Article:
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Tag Archives: song sparrow

Whether dog walking, paddling my boat or sitting around camp, I enjoy watching and listening for birds. Sometimes they are only heard and not seen and I don’t always know the songs or calls but I keep trying to remember them. Maybe that’s a good thing for an aging brain?

From the tiniest Yellow Warbler to the fearsome Bald Eagle, they are all interesting. I am especially happy with the image of the Ring-necked Ducks. You can actually see the ring, if you look close, on the male. And the spotted goose is probably a leucistic Canada Goose. The Song Sparrow and the Yellow Warblers sang from morning til evening, but not quite as persistently as the American Robins. I frequently heard the Spotted Sandpipers call as they flew along the lake’s edge. They are fun to watch as they bob their tail up and down when they are searching for food.

I have found that birds are easier to view when I am in my kayak than when I am walking around. The birds don’t perceive a person in a boat to be as big a threat as a person on the ground. The kayak provides a good point of view for some of the smaller songbirds which often elude me, leaving me to guess their species by a call or a song. I struggle with birding by ear, especially the warblers and Empidonax flycatchers. Except Willow Flycatchers. They have a distinctive call that sounds like ‘fitzbuuu’.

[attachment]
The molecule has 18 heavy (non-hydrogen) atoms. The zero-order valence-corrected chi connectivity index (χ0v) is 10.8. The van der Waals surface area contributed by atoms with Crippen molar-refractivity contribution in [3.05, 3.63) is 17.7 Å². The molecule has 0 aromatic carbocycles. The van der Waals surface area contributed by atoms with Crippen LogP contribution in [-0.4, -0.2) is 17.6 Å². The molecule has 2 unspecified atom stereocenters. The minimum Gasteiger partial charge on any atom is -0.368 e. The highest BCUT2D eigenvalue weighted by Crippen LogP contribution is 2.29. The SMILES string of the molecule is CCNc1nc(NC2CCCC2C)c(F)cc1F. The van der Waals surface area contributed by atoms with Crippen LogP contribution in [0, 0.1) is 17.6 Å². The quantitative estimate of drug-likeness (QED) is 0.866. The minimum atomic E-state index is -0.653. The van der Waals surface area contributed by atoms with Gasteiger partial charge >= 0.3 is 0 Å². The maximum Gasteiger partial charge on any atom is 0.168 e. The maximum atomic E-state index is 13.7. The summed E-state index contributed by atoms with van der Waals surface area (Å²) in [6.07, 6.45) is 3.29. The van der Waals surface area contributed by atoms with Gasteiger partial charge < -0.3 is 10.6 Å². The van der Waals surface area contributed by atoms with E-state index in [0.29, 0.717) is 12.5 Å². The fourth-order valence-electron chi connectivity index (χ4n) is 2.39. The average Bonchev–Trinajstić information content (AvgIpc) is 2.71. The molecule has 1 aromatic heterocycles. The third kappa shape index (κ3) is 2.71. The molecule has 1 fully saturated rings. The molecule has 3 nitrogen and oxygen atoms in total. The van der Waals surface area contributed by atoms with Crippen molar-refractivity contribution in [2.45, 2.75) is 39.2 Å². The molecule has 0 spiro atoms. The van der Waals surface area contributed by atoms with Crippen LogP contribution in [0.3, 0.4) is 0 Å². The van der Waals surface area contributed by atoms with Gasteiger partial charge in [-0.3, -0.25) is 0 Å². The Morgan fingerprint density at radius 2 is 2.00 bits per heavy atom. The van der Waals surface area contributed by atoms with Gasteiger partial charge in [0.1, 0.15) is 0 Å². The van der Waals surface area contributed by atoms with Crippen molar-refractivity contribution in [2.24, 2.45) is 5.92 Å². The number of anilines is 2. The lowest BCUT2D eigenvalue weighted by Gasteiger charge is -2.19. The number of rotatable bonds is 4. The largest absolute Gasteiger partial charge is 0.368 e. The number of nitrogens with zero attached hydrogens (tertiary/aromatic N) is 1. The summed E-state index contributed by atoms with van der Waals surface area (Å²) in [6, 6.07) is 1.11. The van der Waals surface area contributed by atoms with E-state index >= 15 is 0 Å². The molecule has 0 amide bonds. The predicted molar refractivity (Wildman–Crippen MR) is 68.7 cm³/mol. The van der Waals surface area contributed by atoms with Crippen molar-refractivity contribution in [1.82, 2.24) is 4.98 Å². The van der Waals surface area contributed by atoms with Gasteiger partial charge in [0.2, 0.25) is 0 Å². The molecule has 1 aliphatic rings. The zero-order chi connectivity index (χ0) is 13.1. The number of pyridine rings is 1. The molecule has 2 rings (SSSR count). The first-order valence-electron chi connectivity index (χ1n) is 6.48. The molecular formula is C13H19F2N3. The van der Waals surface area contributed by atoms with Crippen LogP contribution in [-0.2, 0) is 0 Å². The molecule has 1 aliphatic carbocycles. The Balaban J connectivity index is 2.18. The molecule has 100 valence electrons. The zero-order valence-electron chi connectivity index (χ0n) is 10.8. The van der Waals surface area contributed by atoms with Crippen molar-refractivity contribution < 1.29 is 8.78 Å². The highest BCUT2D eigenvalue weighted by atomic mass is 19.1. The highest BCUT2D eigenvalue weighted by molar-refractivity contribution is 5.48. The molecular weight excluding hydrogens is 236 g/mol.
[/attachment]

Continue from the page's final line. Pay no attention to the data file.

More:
The Pileated Woodpecker was seen from our campsite. The Yellow-rumped Warbler darted back and forth catching bugs above the water. There were baby Song Sparrows along the lakeshore and adults singing and calling from the shrubs above. Red-winged Blackbirds NEVER perch still for me to get a photo. Never. An Empidonax flycatcher waited for insects in between its frequent ‘fitzbuuu’ calls. See the crack in that snag? In the next photo, look carefully for the departing Tree Swallow. They are fast. I waited and waited to get that one image. I have several of the bird’s tail feathers flying away. The Yellow Warbler was lovely in the green alder leaves. Coots were elusive in the marshy area of the lake, quickly gathering their bright orange chicks and moving them into cover. An Eastern Kingbird gracefully hurled a pellet while I was making its photo. I came across the Killdeer family while on a drive about.

Of course, there were loons. And another highlight, not photographed, was a Sora with babies!

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